House members say the ‘quick fix’ budget system in Congress is “broken”
U.S. Congress

House members say the ‘quick fix’ budget system in Congress is “broken”

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To temporarily keep the lights on in Washington, D.C., the U.S. House of Representatives passed a continuing resolution to fund the government by a vote of 230-197 until a long-term agreement could be reached.

This short-term funding of the government did not sit well with many Republican and Democrat members of Congress, as legislators began to rail against the “badly broken” system that continues to promote a “pattern of reckless government overspending.”

Florida freshman Congressman Matt Gaetz (R) pressed the need for leglislators to focus on doing their jobs in a timely fashion and not kicking the spending can down the road.

This practice of passing these short-term funding resolutions tends to be driven by a political agenda. Much like the Republicans shut down the government a couple years back over Obamacare, Democrats are threatening to shut it all down over DACA.

Here is what some of Florida’s congressional delegation had to say about the vote:

“The Congressional budget and appropriations process is badly broken, and in need of large-scale reform. We must pass spending bills in a timely fashion, instead of a succession of short-term stopgap funding measures like today’s CR. I voted against today’s bill because it continues the pattern of reckless government overspending, and because it shows that Congress is not exercising the power of the purse responsibly, which is our Constitutional duty. 

Month-long CRs play politics with our national security. If the Department of Defense cannot ensure its funding will be adequate for the entire year, complex strategic operations are jeopardized, small businesses who contract with the military are harmed, and military families nationwide will be uneasy about their next paycheck. Congress must improve its budget and appropriations processes, stop kicking the can down the road, and make these endless strings of continuing resolutions a thing of the past.”Rep. Matt Gaetz (Pictured)

Democratic Congresswoman Stephanie Murphy echoed much of what Rep. Gaetz stated, expressing deep concern over how much of a detriment  these “stopgap” budgetary fixes are to the military.

“I came to Congress to help change our broken system, not to be complicit in it. We are four months into the fiscal year and still operating without a full-year budget. Since September, I have voted for three short-term CR’s because I was hopeful that Congressional Republicans would be willing to make the tough decisions to govern responsibly, and the last CR was their third strike. I will not vote for a fourth CR in the absence of good-faith bipartisan negotiations to get our nation back on track and back to fiscal sanity.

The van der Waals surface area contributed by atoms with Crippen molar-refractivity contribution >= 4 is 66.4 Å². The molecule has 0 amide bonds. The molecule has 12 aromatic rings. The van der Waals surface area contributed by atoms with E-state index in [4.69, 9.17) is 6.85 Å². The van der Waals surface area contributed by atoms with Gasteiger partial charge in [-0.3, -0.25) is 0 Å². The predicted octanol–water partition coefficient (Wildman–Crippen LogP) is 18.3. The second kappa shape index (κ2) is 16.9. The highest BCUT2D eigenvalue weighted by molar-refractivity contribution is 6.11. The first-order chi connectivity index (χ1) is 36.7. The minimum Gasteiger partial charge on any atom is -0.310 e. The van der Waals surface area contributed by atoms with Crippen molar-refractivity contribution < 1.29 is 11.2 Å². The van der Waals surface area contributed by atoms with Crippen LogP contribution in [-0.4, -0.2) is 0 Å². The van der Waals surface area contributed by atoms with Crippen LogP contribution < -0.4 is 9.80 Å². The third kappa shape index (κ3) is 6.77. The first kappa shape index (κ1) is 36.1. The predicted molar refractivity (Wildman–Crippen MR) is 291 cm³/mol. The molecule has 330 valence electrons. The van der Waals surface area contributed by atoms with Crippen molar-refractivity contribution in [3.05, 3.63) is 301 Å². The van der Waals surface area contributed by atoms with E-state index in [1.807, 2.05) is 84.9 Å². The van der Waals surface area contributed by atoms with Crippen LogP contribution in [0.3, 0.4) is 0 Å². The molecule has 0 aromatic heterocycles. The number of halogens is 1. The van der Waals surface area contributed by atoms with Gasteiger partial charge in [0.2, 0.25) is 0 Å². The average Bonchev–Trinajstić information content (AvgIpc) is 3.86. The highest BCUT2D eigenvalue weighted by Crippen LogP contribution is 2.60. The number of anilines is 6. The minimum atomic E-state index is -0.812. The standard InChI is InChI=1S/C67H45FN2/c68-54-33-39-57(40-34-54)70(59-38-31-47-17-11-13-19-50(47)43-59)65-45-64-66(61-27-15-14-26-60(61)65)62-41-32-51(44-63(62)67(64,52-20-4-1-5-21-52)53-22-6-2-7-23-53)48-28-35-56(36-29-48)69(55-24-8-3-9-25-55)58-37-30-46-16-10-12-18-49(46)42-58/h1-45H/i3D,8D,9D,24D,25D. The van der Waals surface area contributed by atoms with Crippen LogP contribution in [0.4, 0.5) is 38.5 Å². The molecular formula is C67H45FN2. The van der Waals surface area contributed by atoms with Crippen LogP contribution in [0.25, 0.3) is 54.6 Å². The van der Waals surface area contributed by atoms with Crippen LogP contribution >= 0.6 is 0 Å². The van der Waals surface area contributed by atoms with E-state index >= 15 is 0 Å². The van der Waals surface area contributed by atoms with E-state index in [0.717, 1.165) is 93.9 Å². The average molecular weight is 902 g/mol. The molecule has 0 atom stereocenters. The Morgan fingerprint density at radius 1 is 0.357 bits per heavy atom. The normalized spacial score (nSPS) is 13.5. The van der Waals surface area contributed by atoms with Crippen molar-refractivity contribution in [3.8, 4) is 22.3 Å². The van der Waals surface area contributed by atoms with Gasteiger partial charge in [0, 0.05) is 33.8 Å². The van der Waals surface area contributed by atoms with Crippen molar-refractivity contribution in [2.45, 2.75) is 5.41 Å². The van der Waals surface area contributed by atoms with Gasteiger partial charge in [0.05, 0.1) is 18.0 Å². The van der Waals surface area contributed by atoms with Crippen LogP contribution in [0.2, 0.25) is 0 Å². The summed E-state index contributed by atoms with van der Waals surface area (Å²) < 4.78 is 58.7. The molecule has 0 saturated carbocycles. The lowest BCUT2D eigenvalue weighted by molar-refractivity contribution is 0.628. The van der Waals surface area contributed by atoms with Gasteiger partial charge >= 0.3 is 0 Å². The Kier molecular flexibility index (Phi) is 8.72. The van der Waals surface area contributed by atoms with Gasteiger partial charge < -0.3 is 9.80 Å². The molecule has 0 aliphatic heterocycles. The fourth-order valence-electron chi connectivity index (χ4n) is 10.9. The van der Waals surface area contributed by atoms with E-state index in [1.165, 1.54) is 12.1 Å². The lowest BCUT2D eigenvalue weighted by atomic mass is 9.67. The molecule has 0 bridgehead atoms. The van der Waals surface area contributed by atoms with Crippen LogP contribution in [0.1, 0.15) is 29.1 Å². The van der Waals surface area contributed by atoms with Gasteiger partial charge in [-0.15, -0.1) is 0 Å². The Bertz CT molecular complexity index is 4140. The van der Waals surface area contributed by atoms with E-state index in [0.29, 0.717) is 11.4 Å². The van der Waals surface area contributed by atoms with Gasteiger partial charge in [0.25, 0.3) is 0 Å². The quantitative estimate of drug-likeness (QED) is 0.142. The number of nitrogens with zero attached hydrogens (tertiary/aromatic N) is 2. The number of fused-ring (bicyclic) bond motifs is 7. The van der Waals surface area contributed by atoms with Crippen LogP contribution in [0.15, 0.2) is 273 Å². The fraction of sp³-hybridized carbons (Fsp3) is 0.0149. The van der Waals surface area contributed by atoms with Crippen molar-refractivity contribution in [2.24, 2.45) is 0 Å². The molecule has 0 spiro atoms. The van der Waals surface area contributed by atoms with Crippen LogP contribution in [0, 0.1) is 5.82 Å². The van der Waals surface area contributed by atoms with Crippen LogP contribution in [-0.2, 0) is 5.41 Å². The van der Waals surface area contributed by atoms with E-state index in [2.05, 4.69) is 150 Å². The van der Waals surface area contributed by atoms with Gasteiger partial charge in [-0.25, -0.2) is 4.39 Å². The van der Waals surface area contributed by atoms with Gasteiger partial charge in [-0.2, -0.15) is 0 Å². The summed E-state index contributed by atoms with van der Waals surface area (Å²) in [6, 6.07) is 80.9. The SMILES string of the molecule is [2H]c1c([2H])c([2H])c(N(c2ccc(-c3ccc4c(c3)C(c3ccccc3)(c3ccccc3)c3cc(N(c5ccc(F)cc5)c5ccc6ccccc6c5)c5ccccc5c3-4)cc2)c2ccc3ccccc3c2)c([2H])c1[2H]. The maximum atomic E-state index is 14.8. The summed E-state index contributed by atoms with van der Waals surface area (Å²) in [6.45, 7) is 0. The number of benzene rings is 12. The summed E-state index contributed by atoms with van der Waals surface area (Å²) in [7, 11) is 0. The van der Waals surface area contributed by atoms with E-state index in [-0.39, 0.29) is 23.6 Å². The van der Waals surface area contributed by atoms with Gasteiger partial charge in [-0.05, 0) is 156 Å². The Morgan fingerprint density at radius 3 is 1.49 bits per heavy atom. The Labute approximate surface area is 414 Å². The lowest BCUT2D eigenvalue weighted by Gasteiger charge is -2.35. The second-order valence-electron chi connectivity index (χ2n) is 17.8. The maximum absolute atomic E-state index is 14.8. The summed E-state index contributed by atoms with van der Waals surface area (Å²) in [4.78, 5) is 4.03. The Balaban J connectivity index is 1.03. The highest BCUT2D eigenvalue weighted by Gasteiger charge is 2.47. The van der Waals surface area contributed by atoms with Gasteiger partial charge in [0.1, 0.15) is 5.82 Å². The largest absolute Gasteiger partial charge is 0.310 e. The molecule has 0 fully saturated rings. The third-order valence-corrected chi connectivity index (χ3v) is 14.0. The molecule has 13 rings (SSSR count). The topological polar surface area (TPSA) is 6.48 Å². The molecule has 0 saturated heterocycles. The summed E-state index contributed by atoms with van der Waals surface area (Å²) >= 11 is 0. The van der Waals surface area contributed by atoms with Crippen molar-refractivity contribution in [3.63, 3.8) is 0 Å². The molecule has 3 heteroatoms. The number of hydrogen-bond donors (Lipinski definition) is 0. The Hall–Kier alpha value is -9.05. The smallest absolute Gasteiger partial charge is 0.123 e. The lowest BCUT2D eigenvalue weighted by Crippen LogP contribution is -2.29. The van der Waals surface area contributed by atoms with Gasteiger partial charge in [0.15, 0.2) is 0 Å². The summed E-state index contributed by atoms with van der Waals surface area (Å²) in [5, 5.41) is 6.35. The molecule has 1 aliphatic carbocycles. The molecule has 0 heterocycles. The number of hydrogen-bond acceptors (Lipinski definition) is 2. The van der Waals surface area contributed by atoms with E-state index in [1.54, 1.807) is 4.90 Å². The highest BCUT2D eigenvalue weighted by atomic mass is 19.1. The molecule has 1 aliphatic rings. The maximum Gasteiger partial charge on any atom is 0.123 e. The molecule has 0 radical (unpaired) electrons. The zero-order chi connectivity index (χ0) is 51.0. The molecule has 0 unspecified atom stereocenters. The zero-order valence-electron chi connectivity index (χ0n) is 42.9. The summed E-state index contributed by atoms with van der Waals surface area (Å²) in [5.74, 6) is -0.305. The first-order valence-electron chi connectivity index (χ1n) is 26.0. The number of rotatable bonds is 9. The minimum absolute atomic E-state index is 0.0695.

“Republican leadership seems content to kick the can down the road rather than to work in a bipartisan way to fund our government, provide emergency relief to hurricane-affected areas, pass the DREAM Act, and protect health care for millions of children. This reckless budgeting would be no way to run a business, and is certainly no way to run the government of the greatest nation in the world.

“I am especially outraged that this bill does not contain disaster relief for families in Florida, Puerto Rico, Texas, and other areas—six months after Hurricanes Irma and Maria caused massive devastation.  A vote for this bill, in my view, would be a vote against Florida.

“Moreover, our military leaders have warned Congress that lurching from CR to CR is detrimental to our troops and dangerous for our national security. Our armed forces depend on predictable budgeting to make reliable investments in technology and training that empower our men and women in uniform to combat growing threats around the globe. In fact, these CR’s cost our military billions; the U.S. Navy alone was forced to waste $4 billion since 2011 because Congress keeps passing short-term CR’s instead of doing its most basic job and passing a budget.”Rep. Stephanie Murphy (D)

Chief Pentagon Spokeswoman Dana. W. White griped about her dissatisfaction with the continuing resolution process on Twitter. Florida Senator Bill Nelson (D) agreed with her statement and retweeted her.

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Javier Manjarres

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